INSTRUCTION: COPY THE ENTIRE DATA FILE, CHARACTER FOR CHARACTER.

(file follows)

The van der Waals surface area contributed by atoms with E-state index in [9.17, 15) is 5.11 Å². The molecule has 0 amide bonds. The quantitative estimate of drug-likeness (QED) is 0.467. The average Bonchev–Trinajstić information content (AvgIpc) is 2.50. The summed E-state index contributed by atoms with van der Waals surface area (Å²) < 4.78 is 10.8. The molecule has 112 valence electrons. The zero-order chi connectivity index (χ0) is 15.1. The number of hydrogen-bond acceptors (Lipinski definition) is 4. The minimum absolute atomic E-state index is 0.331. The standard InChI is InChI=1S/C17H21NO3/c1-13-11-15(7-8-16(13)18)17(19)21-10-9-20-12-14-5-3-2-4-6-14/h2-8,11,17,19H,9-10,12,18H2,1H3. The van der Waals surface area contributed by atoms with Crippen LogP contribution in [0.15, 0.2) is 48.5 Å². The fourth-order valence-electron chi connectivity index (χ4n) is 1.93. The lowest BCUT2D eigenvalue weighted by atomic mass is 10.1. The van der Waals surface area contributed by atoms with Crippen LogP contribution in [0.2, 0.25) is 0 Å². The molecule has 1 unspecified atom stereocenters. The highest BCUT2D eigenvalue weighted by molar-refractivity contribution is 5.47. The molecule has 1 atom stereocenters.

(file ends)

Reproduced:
The van der Waals surface area contributed by atoms with E-state index in [9.17, 15) is 5.11 Å². The molecule has 0 amide bonds. The quantitative estimate of drug-likeness (QED) is 0.467. The average Bonchev–Trinajstić information content (AvgIpc) is 2.50. The summed E-state index contributed by atoms with van der Waals surface area (Å²) < 4.78 is 10.8. The molecule has 112 valence electrons. The zero-order chi connectivity index (χ0) is 15.1. The number of hydrogen-bond acceptors (Lipinski definition) is 4. The minimum absolute atomic E-state index is 0.331. The standard InChI is InChI=1S/C17H21NO3/c1-13-11-15(7-8-16(13)18)17(19)21-10-9-20-12-14-5-3-2-4-6-14/h2-8,11,17,19H,9-10,12,18H2,1H3. The van der Waals surface area contributed by atoms with Crippen LogP contribution in [0.15, 0.2) is 48.5 Å². The fourth-order valence-electron chi connectivity index (χ4n) is 1.93. The lowest BCUT2D eigenvalue weighted by atomic mass is 10.1. The van der Waals surface area contributed by atoms with Crippen LogP contribution in [0.2, 0.25) is 0 Å². The molecule has 1 unspecified atom stereocenters. The highest BCUT2D eigenvalue weighted by molar-refractivity contribution is 5.47. The molecule has 1 atom stereocenters.